HMRC to press on with LLP tax changes

by Calum Fuller

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24 Feb 2014

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PARTNERS AT LIMITED LIABILITY PARTNERSHIPS will have to comply with one of three tests in order to satisfy the tax authorities they should not be treated as employees, new guidance shows.

HMRC and the Treasury are concerned that limited liability partnership structures allow "disguised employment" to take place, whereby people who are ostensibly partners in fact have a guaranteed income and little decision-making power. The worry for the government is that the well-established arrangement gives rise to tax discrepancies.

The guidance shows that, despite widespread adviser disquiet over the breadth of firms that could be caught within the regime, officials are pressing ahead with its introduction.

Originally expected on 17 February, the guidance shows the legislation will be introduced in the Finance Bill 2014 when it receives Royal assent, likely to be by 6 April. The three-point test HMRC is set to be imposed in order to determine a staff member's status.

Under the draft proposals, partners must satisfy one of three tests in order to maintain their status. The first option is ensuring at least a quarter of their pay is profit-dependent; the second would see them contribute at least 25% of their ‘fixed pay' to the firm's capital; or the third option is to prove they have significant influence on the overall partnership.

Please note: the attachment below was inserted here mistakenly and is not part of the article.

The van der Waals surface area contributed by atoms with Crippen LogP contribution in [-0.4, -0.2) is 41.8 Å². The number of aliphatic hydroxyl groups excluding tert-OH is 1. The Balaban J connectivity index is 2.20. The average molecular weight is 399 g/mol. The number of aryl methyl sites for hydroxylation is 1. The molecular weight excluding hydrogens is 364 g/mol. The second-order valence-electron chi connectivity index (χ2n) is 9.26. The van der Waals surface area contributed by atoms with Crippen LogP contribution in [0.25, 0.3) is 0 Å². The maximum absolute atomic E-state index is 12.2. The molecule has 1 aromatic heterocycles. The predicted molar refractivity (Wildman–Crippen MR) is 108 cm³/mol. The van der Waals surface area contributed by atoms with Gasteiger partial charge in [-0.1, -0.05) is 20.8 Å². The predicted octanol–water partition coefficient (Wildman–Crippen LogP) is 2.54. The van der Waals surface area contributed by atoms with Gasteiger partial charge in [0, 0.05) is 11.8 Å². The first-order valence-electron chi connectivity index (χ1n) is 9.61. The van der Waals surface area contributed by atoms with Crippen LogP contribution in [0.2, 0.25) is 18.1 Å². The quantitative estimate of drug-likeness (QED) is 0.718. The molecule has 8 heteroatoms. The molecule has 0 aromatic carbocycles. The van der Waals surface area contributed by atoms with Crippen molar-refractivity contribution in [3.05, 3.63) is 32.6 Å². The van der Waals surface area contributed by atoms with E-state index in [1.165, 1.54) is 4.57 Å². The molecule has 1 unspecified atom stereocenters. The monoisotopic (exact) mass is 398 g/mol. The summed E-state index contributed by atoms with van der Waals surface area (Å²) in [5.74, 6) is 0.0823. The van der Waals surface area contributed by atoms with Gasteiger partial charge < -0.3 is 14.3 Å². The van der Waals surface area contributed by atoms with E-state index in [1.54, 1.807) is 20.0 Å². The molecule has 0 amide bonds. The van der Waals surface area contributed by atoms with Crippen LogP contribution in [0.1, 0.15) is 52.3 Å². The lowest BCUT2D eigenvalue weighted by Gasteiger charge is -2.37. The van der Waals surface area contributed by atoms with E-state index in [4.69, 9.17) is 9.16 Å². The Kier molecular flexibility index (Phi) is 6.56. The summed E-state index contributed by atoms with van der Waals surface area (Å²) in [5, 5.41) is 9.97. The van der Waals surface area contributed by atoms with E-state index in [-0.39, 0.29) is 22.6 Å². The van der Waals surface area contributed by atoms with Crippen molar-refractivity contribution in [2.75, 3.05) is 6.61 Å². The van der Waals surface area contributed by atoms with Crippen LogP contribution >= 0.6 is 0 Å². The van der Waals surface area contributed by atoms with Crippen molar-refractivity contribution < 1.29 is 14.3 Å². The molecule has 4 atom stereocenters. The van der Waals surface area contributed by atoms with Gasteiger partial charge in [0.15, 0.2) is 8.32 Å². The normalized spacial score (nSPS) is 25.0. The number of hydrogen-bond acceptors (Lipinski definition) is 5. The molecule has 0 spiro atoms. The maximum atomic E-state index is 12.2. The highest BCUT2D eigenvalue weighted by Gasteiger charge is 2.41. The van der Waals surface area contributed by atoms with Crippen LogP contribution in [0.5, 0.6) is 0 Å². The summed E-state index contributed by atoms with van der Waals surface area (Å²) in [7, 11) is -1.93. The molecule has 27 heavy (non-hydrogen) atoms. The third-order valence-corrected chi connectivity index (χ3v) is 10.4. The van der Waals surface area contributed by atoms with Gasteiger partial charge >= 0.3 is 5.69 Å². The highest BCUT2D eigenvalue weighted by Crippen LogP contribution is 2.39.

If partners are deemed to be employees, then employer's national insurance contributions at 13.8% will be due and other employment-related tax rules, such as benefits in kind and share scheme rules, will apply to them.

Menzies tax partner Richard Godmon said: "Why they couldn't delay implementation for 12 months so that professional firms had more time to reorganise, or even better simply change the offending tax legislation... so LLP partners are not deemed self-employed, but are tested by the normal rules, I do not know.

"These changes seem to encapsulate everything that is wrong with how we operate our tax system, something is initially poorly drafted and allows scope for tax avoidance, so then there is then more legislation to try and fix the problem."

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